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Educational Link Round-Up

 

1. What Does ‘Career Readiness’ Look Like in Middle School?

“Not only are the jobs changing, but the very landscape they will have to navigate will be changing rapidly,” said Baker Wright, the former JFF program manager. “That’s what career training is about today, giving students skills that will make them more flexible and resilient as workers.”

2. The Reading Wars: Choice vs. Canon

“The day I arrive for the school-wide “Read-In” this past spring, teenagers and books are covering every available surface in Jarred Amato’s English classroom at Maplewood High School in Nashville, Tennessee—flung across lived-in couches, desks, and chairs. But there’s not a book one might traditionally identify as a “classic” in sight, and that’s by design.”

3. Why Normalizing Struggle Can Create a Better Math Experience for Kids

“It’s not uncommon for students to graduate from high school believing that every math problem can be solved in 30 seconds or less. And if they don’t know the answer, they’re just not a math person. This is a failure of education,” Finkel said.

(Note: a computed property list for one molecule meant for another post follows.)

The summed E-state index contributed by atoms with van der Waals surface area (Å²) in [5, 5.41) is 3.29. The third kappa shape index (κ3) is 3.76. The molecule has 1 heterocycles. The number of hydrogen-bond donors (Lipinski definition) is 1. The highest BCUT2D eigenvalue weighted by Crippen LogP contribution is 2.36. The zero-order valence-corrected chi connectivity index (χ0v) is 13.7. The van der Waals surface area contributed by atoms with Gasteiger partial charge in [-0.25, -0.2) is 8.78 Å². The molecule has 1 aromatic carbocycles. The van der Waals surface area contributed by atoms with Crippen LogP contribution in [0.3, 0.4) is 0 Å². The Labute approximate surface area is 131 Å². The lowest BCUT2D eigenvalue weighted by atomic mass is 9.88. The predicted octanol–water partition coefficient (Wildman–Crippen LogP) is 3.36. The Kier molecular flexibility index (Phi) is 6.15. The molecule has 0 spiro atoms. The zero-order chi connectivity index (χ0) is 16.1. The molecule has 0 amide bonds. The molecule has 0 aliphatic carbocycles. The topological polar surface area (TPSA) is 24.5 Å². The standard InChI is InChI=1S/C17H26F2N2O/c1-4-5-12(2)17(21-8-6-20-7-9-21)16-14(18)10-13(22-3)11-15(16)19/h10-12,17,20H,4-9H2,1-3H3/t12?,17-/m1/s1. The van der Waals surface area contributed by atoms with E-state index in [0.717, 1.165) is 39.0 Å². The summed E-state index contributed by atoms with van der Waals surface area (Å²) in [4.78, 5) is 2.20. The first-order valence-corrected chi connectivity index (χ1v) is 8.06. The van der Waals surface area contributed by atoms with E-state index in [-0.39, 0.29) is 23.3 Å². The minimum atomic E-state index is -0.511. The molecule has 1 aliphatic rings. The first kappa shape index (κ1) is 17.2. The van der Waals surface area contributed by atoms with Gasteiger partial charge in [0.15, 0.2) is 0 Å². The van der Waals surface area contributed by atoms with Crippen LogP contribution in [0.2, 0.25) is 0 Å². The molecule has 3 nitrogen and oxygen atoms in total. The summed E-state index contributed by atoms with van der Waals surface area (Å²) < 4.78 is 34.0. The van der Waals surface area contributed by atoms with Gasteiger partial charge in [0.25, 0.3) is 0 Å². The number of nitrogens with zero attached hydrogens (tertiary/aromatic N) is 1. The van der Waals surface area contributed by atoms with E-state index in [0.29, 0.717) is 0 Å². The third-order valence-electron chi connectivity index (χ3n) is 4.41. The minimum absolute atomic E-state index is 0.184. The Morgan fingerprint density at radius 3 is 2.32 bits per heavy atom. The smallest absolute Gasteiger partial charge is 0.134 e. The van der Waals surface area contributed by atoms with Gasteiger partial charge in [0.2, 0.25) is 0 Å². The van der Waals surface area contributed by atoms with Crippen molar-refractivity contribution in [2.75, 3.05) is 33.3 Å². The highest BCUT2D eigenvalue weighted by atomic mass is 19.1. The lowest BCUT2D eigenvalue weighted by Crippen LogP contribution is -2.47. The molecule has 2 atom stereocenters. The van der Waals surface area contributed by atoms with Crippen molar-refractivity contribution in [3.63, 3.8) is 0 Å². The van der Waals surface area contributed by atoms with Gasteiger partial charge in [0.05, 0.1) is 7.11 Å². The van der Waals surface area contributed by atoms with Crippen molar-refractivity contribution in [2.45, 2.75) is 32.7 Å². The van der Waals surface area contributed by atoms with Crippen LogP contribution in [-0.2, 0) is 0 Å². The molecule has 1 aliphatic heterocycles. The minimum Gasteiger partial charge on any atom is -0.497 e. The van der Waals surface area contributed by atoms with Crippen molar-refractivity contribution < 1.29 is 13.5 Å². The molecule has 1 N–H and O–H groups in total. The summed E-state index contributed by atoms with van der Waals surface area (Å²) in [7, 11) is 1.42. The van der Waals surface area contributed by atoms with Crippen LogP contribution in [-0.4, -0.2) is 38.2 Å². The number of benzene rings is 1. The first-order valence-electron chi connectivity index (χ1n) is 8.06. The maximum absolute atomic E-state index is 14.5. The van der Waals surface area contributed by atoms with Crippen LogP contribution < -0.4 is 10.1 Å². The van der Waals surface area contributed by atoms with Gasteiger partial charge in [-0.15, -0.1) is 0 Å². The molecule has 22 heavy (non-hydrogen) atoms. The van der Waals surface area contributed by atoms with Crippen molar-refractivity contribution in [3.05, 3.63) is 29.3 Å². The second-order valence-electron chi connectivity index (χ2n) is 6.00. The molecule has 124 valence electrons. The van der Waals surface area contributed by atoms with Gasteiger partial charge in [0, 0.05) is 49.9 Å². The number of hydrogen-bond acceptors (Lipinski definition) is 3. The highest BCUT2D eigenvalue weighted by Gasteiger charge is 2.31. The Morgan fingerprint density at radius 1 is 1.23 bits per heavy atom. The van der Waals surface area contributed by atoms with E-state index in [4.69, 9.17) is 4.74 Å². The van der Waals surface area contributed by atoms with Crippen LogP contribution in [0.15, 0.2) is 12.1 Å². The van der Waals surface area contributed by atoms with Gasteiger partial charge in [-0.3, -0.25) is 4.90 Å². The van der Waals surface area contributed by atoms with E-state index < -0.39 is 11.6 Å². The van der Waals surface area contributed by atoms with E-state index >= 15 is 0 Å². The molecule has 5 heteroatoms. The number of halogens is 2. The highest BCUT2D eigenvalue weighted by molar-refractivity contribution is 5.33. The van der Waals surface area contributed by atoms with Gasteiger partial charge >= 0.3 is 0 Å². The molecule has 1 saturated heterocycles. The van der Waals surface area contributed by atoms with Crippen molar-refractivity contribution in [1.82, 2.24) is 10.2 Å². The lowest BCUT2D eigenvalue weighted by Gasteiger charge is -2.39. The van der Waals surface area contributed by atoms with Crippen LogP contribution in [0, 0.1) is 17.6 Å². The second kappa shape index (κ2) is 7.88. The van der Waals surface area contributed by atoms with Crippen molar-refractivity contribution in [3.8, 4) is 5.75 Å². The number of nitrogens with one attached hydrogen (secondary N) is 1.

4. What Doesn’t Work: Literacy Practices We Should Abandon

“From Reading Month in March to year-long reading incentive programs, it’s common practice in the U.S. to give students prizes such as stickers, bracelets, and fast food coupons for reading. What’s the problem?

Unless these prizes are directly related to reading (e.g., books), this practice actually makes students less likely to choose reading as an activity in the future (Marinak & Gambrell, 2008). It undermines reading motivation. Opportunities to interact with peers around books, teacher “book blessings,” special places to read, and many other strategies are much more likely to foster long-term reading motivation (Marinak & Gambrell, 2016).”

5. Is It Time to Detrack Math?

“In the past several years, schools and districts around the country, including ones in Cambridge, San Francisco, and Escondido, California, have eliminated math tracking, recognizing that the practice can create inequities between students, with significant ramifications as they progress through school.”

6. Concrete Ways To Help Students Self-Regulate And Prioritize Work

“There are a lot of skills necessary to succeed in school that aren’t directly about mastering content, including the ability to recognize, name and control one’s emotions. The school day often comes with lots of emotion, everything from elation to frustration, which makes it the perfect place to practice self-regulation.”

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